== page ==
Marcus Mariota is the anti-superstar.
Sure, Oregon’s redshirt junior quarterback is a preseason All-American and favorite to win the Heisman Trophy. His gaudy statistics after two seasons captaining the Ducks’ explosive offense stack up well against the very best quarterbacks in the country.
“The way he plays kind of speaks for itself,” Oregon head coach Mark Helfrich said at July’s Pac-12 media days in Hollywood.
Indeed, when the Oregon redshirt junior takes the field on game day, he’s a dynamo. Everything about that Marcus Mariota–the one seen on televisions around the country each Saturday–is loaded with flash and pizzazz.
From his ability to read defenses, exploit gaps with explosive speed and distribute the ball among a bevy of teammates, few players in college football are as exciting.
— Aaron Allen (@aaronmallen) August 23, 2014
His highlight reel-filling ability is recognized among opposing coaches around the Pac-12 Conference.
“My assertion, which I said last year and I held to last year and held this year, the best quarterback in the nation is Marcus Mariota,” Stanford head coach David Shaw said. “There is nothing like him in college football.”
Colorado head coach Mike MacIntyre, a self-described “nervous eater” who has changed his diet in an effort to lose weight, said breaking down film on Mariota had him reaching for his protein shake.
Everything about Mariota on the football field is eye-catching, right down to his team’s flashy uniforms.
That Marcus Mariota is Superman. When he takes off his Nike-branded cape, he’s very much Clark Kent.
“I remember the guy that showed up [to Oregon in 2011] and he talks to you like this,” Helfrich said, tucking his chin to his chest and stooping his shoulders to emulate Mariota’s shyness as a freshman.
After two seasons in which Mariota piled up more than 6,200 yards and 63 touchdowns through the air, with another 14 scores and nearly 1,500 yards via the rush, he’s no longer the sheepish youngster of which Helfrich spoke.
Mariota discussed pushing himself to be a more vocal leader in 2014.
“I’ve come a long way. I’ve learned that I can influence with my voice and I’ve learned to speak up a little mroe,” he said.
But even as Mariota speaks up, his greatest asset as the Ducks leader is how he performs.
“One of the best things in my day was watching that guy practice because he’s phenomenal,” Helfrich explained. “He cares more about practice rep 13 in period 12 of 7-on-7 than anybody I’ve ever been around. That carries over to every single guy in our program.”
Behind Mariota’s guidance, Oregon was flying high in 2013. A late-season knee injury proved to be both this and the Ducks’ kryptonite, however.
The Ducks dropped a pair of Pac-12 games in November to fall out of the national championship hunt. And, despite putting together one of the best individual seasons, Mariota was left out of the Heisman ceremony.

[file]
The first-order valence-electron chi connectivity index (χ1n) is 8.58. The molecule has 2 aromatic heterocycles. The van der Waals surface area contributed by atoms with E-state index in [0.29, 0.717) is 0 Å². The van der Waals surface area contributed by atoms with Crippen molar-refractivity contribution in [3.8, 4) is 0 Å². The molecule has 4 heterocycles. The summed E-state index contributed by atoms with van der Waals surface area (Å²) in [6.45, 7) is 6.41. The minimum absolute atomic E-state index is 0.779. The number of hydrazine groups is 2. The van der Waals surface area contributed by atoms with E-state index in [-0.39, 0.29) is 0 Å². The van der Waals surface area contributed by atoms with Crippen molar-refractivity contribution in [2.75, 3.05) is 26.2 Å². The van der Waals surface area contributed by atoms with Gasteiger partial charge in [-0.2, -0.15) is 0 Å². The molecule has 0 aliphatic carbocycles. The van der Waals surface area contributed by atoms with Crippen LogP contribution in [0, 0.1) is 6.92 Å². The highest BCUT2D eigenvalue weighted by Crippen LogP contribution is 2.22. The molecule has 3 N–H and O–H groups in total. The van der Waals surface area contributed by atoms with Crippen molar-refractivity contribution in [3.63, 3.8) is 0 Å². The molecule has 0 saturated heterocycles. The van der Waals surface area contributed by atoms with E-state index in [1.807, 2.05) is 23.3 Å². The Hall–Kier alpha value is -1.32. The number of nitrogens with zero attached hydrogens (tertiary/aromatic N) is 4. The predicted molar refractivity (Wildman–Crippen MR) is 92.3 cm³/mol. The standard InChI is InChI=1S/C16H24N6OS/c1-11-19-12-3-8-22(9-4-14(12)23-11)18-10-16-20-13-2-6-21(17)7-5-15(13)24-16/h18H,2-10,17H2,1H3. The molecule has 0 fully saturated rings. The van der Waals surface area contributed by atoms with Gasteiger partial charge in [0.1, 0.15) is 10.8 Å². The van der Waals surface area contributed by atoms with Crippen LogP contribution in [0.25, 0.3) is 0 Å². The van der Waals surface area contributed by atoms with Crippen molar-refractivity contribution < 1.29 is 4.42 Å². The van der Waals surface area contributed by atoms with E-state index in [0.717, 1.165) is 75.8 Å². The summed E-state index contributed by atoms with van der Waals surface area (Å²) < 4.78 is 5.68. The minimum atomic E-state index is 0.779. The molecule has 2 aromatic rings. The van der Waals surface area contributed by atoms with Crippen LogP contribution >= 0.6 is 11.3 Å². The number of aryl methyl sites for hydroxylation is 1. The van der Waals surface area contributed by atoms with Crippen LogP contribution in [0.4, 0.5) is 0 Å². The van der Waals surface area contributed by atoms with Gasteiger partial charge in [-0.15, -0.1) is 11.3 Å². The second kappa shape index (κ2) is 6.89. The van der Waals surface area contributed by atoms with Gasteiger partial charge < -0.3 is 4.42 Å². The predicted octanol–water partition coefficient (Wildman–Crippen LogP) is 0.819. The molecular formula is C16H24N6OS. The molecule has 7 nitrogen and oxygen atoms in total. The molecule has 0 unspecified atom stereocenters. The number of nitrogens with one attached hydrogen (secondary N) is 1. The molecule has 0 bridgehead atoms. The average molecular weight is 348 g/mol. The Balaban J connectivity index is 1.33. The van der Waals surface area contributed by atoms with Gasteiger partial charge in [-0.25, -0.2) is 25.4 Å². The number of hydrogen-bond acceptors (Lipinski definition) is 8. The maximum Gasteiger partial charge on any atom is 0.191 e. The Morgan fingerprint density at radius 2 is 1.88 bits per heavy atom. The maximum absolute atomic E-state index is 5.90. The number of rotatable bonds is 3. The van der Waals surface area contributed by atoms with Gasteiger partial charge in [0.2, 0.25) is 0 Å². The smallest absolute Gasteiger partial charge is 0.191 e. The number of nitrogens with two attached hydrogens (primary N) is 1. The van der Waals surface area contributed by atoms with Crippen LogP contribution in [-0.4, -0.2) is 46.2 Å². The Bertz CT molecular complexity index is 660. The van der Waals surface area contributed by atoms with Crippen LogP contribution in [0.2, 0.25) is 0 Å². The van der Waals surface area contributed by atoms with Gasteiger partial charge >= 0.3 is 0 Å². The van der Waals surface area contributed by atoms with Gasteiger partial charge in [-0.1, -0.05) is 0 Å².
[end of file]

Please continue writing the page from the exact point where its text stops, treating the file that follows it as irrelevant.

“Marcus goes from the Heisman front-runner and we lose a game and he’s the worst player in history,” Helfrich lamented. “I just don’t understand how that is possible. Guys in other conferences go .500 in their conference and they’re still the greatest player.”
Though perhaps not a direct reference to Johnny Manziel, the 2012 Heisman Trophy winner was a 2013 Heisman finalist despite being slowed by his own late-season injury. Manziel’s Texas A&M Aggies just so happened to finish .500 in the SEC.
Manziel and Mariota seem to share a cosmic bond. Both were 2011 recruits, and Oregon was among the programs pursuing Manziel. The local product landed at A&M, Mariota signed with Oregon and both programs flourished as a result.
Both wowed in 2012 and 2013 with their ability to scramble as well as they passed–and pass as well they scrambled. Otherwise, however, if one is Superman, the other is Bizarro.
Manziel is arguably the biggest college football celebrity ever, known for partying with musicians and models. Manziel’s ever move is fodder for every sports gossip website, talk radio and Twitter.
Marcus Mariota? Not so much–though he did blow up Twitter once this offseason. A photo of him in mortarboard at spring graduation got a few dozen retweets.
— University of Oregon (@Univ_Of_Oregon) June 16, 2014
“We have to finish seasons better, we have to finish drives better, not leave points on the board.”
And while Manziel took his game to the NFL, Mariota is back on campus for at least another season. He achieved one of his goals by graduating in general science.
“Coach Helfrich and a lot of the other coaches at the university do an awesome job of continuing to harp on us that education is so important,” Mariota said. “It’s truly special to be part of [graduation].”
The Pac-12 is promoting Mariota’s studies in a program touting student-athletes in the STEM majors.
Mariota’s other goal, he said, is to win his first Pac-12 North divisional and conference championships. From there, a spot in the College Football Playoff may not be far behind.
Those are goals that have barely eluded both Marcus Mariota and the Oregon Ducks the last two seasons, slipping away in November losses. He said that the mentality Oregon is emphasizing to remedy that in the bigger picture also applies to the Ducks on a weekly basis.
“We have to finish seasons better. We have to finish drives better and not leave points on the board,” he said.
Experts seem unanimous in their belief that this is the season Mariota and the Ducks get over that hump. Oregon was media’s pick to win the conference, and the Ducks open 2014 ranked No. 3 in the Associated Press Top 25 Poll.
“There’s always high expectations in Eugene,” Mariota said. “We’ll take that in stride and hopefully have another successful season.”
On Saturday against South Dakota, Clark Kent dons his Superman cape for the first time in what could be a season of galactic proportions.